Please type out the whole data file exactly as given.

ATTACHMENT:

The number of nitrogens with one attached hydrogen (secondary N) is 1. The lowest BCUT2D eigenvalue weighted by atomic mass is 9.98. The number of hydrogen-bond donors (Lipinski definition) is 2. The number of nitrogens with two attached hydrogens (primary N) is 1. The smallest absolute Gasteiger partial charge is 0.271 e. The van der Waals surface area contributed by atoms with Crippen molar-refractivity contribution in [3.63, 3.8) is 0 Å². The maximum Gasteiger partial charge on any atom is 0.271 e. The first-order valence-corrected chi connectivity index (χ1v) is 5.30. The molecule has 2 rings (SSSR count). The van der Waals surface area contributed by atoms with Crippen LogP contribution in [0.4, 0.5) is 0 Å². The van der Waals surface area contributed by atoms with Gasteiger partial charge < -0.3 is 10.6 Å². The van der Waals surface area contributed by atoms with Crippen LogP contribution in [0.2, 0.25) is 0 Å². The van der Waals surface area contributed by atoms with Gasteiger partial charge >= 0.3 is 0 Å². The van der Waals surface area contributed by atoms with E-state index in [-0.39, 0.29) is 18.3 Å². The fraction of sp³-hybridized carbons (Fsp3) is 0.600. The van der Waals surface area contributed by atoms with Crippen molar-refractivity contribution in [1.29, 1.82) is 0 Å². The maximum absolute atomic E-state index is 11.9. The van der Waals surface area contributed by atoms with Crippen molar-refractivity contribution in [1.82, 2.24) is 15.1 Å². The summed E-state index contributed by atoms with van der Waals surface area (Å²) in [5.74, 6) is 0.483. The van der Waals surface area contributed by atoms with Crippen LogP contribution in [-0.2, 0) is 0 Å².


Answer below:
The number of nitrogens with one attached hydrogen (secondary N) is 1. The lowest BCUT2D eigenvalue weighted by atomic mass is 9.98. The number of hydrogen-bond donors (Lipinski definition) is 2. The number of nitrogens with two attached hydrogens (primary N) is 1. The smallest absolute Gasteiger partial charge is 0.271 e. The van der Waals surface area contributed by atoms with Crippen molar-refractivity contribution in [3.63, 3.8) is 0 Å². The maximum Gasteiger partial charge on any atom is 0.271 e. The first-order valence-corrected chi connectivity index (χ1v) is 5.30. The molecule has 2 rings (SSSR count). The van der Waals surface area contributed by atoms with Crippen LogP contribution in [0.4, 0.5) is 0 Å². The van der Waals surface area contributed by atoms with Gasteiger partial charge < -0.3 is 10.6 Å². The van der Waals surface area contributed by atoms with Crippen LogP contribution in [0.2, 0.25) is 0 Å². The van der Waals surface area contributed by atoms with Gasteiger partial charge >= 0.3 is 0 Å². The van der Waals surface area contributed by atoms with E-state index in [-0.39, 0.29) is 18.3 Å². The fraction of sp³-hybridized carbons (Fsp3) is 0.600. The van der Waals surface area contributed by atoms with Crippen molar-refractivity contribution in [1.29, 1.82) is 0 Å². The maximum absolute atomic E-state index is 11.9. The van der Waals surface area contributed by atoms with Crippen molar-refractivity contribution in [1.82, 2.24) is 15.1 Å². The summed E-state index contributed by atoms with van der Waals surface area (Å²) in [5.74, 6) is 0.483. The van der Waals surface area contributed by atoms with Crippen LogP contribution in [-0.2, 0) is 0 Å².